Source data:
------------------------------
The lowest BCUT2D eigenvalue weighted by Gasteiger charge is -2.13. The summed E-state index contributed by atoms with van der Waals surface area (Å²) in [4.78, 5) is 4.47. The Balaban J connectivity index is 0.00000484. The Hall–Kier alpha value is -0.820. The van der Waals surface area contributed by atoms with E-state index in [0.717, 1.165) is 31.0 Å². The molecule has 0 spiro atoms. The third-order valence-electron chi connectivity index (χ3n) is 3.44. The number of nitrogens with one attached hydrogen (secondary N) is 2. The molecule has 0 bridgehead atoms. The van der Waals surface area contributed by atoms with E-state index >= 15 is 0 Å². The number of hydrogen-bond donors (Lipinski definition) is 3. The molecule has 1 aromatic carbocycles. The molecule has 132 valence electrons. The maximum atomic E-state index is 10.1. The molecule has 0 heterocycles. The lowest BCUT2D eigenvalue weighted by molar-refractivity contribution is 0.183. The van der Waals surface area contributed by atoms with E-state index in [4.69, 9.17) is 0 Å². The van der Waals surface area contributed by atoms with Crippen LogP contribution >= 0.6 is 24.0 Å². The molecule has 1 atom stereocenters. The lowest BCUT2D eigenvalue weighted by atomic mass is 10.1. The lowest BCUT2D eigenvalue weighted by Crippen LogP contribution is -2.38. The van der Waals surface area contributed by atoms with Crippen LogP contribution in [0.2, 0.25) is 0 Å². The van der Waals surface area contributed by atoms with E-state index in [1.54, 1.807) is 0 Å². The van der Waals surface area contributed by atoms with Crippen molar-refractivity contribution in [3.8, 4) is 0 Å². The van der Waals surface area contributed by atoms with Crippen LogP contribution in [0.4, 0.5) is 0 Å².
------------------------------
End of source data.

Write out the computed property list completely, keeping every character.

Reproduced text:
The lowest BCUT2D eigenvalue weighted by Gasteiger charge is -2.13. The summed E-state index contributed by atoms with van der Waals surface area (Å²) in [4.78, 5) is 4.47. The Balaban J connectivity index is 0.00000484. The Hall–Kier alpha value is -0.820. The van der Waals surface area contributed by atoms with E-state index in [0.717, 1.165) is 31.0 Å². The molecule has 0 spiro atoms. The third-order valence-electron chi connectivity index (χ3n) is 3.44. The number of nitrogens with one attached hydrogen (secondary N) is 2. The molecule has 0 bridgehead atoms. The van der Waals surface area contributed by atoms with E-state index >= 15 is 0 Å². The number of hydrogen-bond donors (Lipinski definition) is 3. The molecule has 1 aromatic carbocycles. The molecule has 132 valence electrons. The maximum atomic E-state index is 10.1. The molecule has 0 heterocycles. The lowest BCUT2D eigenvalue weighted by molar-refractivity contribution is 0.183. The van der Waals surface area contributed by atoms with E-state index in [4.69, 9.17) is 0 Å². The van der Waals surface area contributed by atoms with Crippen LogP contribution >= 0.6 is 24.0 Å². The molecule has 1 atom stereocenters. The lowest BCUT2D eigenvalue weighted by atomic mass is 10.1. The lowest BCUT2D eigenvalue weighted by Crippen LogP contribution is -2.38. The van der Waals surface area contributed by atoms with Crippen LogP contribution in [0.2, 0.25) is 0 Å². The van der Waals surface area contributed by atoms with E-state index in [1.54, 1.807) is 0 Å². The van der Waals surface area contributed by atoms with Crippen molar-refractivity contribution in [3.8, 4) is 0 Å². The van der Waals surface area contributed by atoms with Crippen LogP contribution in [0.4, 0.5) is 0 Å².